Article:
There's spoiling, then there's
by Liz Myhre
I bred a litter 12.5 years ago. Three weeks ago I got one of the dogs back for "boarding" while the owner hopefully is getting a job and a home again. I was shocked at the dog's size when I got her. 46 lbs when she should be 26 lbs, after I'd had a serious talk with her over a year ago when the dog was in the 30's range. The owner thought she was just fine.
Her feet have flattened out. Her pasterns bow so painfully under her weight. Her joints have to be killing her. Her fat rolls when she galumps, jolting her poor legs and shoulders even more. Ligaments, joints, and muscles slimply were NOT evolved to bear this amount of weight! This isn't called spoiling, this is called intentially inflicting pain on a dog. She's the equivalent of a 84 year old person that's 400 lbs. How many people that age and weight have you seen? Right. You don't.
She has to lay down to eat her dinner, won't even walk to get kibble scattered across the room (an attempt to get her to exercise more). Her only goal in life is to get back to her bed lay there in dreamy land. She's hurting from all that weight. She's incontinent, possibly from all that excess weight, and is very difficult to get into the bathtub to clean her off due to her weight. She's pretty much been banned to the kitchen by herself as I haven't been able to find a diaper that will stay on, her waist diameter (25") is greater than her hindquarters so everything slips off.
Where is her quality of life? When I got her I would have rated her quality of life as a D+ on a school grading scale. She's shackled to that bed by her weight, has given up trying to do anything. That's not acceptable for life. I'm hoping that I'll get enough weight off her before something else happens, hoping desperately that she will be able to walk freely, or chase a ball again before she crosses the bridge. I do see a spark of life in her, that she would love to get up and romp again. I feel really bad when I take her for forced walks. She's not happy about it, but if she doesn't get that weight off to have a better quality of life? That's it.
One's own weight is one's own business, I know self control is extremely difficult (I'm not overweight but have very poor eating habits). But your dogs are being fed by you, you have total control over their intake, and don't have to deal with your own brain's issues interfering.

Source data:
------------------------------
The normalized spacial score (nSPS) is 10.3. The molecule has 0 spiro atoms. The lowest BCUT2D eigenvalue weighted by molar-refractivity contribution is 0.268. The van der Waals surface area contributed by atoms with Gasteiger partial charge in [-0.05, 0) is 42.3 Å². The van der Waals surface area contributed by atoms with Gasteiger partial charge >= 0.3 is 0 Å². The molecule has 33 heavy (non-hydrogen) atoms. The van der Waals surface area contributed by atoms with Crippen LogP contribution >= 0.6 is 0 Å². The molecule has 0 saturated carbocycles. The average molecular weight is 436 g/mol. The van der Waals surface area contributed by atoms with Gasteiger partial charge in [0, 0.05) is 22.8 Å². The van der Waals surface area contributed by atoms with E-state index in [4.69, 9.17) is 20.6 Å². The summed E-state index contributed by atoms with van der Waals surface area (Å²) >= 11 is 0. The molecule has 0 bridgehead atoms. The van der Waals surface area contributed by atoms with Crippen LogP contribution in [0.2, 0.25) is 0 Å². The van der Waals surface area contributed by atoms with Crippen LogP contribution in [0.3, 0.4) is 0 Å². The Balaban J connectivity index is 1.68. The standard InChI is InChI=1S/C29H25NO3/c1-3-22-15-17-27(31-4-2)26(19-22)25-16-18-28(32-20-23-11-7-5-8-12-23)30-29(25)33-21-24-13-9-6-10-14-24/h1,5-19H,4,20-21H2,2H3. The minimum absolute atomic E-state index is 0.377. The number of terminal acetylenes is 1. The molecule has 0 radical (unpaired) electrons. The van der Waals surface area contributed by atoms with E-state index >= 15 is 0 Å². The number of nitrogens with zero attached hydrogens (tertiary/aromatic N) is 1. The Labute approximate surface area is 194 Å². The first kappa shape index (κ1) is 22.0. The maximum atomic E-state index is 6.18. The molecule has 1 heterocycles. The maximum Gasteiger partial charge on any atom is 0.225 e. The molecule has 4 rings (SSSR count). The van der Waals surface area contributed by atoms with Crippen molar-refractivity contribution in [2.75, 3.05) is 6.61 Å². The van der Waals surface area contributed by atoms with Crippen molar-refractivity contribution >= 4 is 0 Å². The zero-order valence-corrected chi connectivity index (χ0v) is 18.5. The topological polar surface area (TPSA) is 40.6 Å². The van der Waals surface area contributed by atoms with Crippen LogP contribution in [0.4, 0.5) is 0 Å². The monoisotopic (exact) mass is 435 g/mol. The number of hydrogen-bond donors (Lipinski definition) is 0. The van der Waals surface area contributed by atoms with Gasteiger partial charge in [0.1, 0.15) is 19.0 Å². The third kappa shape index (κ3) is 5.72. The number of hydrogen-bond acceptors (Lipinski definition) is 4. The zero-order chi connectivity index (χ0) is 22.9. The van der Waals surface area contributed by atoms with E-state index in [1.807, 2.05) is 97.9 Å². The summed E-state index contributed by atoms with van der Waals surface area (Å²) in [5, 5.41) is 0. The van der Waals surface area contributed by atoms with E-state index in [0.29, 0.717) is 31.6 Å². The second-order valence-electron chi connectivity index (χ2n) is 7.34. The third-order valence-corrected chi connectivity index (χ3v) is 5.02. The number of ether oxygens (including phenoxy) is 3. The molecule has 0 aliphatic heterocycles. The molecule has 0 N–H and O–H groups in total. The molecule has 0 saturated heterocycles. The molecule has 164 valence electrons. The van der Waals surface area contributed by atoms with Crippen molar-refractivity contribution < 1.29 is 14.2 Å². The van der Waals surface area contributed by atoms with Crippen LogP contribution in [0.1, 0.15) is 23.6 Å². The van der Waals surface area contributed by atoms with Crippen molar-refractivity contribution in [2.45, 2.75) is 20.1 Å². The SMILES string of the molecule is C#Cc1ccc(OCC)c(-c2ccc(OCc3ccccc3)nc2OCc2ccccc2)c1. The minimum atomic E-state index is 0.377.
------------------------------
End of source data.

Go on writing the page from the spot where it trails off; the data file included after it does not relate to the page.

Realize that dog food bags generally way overstate how much your dog should eat (by a factor of 2x often for corgis). Realize that your vet doesn't like to tell you your dog is fat as Drs and Vets lose clients who are told they're overweight and need do something about it. Realize that you should be monitoring their weight yourself by the rib test and changing food amount if the dog needs it. You can do the right thing.
What should your dog weigh? There's no set answer of a certain weight for a breed, it varies by build. Some corgis should be 20lbs, some that have big frames should be 40lbs. But that should NOT be fat! Use the Rib Test: holding your thumbs on the dog's spine, run your other fingers along the ribs. Correct weight is if you can easily feel but not easily count the ribs. That thumb *must* be on the spine or it's cheating. Do this every few weeks, to constantly keep track and adjust food and treat quantity if necessary. If needed, spouses and offspring must also be "adjusted" if they are not cooperating by sneaking treats behind your back.
You can spoil a dog without abusing it. My guys get tidbits of human food all the time, but they're tiny tidbits. They get fruits and veggies that they love more than their kibble, to fill their stomachs up at dinner. And they don't get to stop in the middle of a dog walk when they decide want to go home, they go till I say we're done.
Also realize that spoiling a dog with really tasty meals with all sorts of gravy isn't good. Nor is changing food if the dog decides it wants a new type of food. This spoiled girl won't eat her food. I don't know if it's due to being spoiled, being on antibiotics for her UTI, or if there's some other serious health issue going on. Appetite is one of the primary indications of health issues. If you already have a dog that sometimes refuses to eat, you loose that very important head's up that it's time for a vet visit. And, if the dog does have health issues, a dog that's been on a more "boring" diet will be way more easily tempted with juicy stuff than a dog that's already been used to the good stuff. They'll be more likely to simply not eat anything and will be in trouble.
I don't know if the owner will get a home again. I don't know if I'll give the dog back even if she can afford the dog again. My pup contract specifically states that I can take the dog back if it's not maintained in adequate weight or is not given proper vet care. This dog has not been maintained with either. She's a very sweet girl, I so hope she's got some good moments left in her future.
See also Reba's Story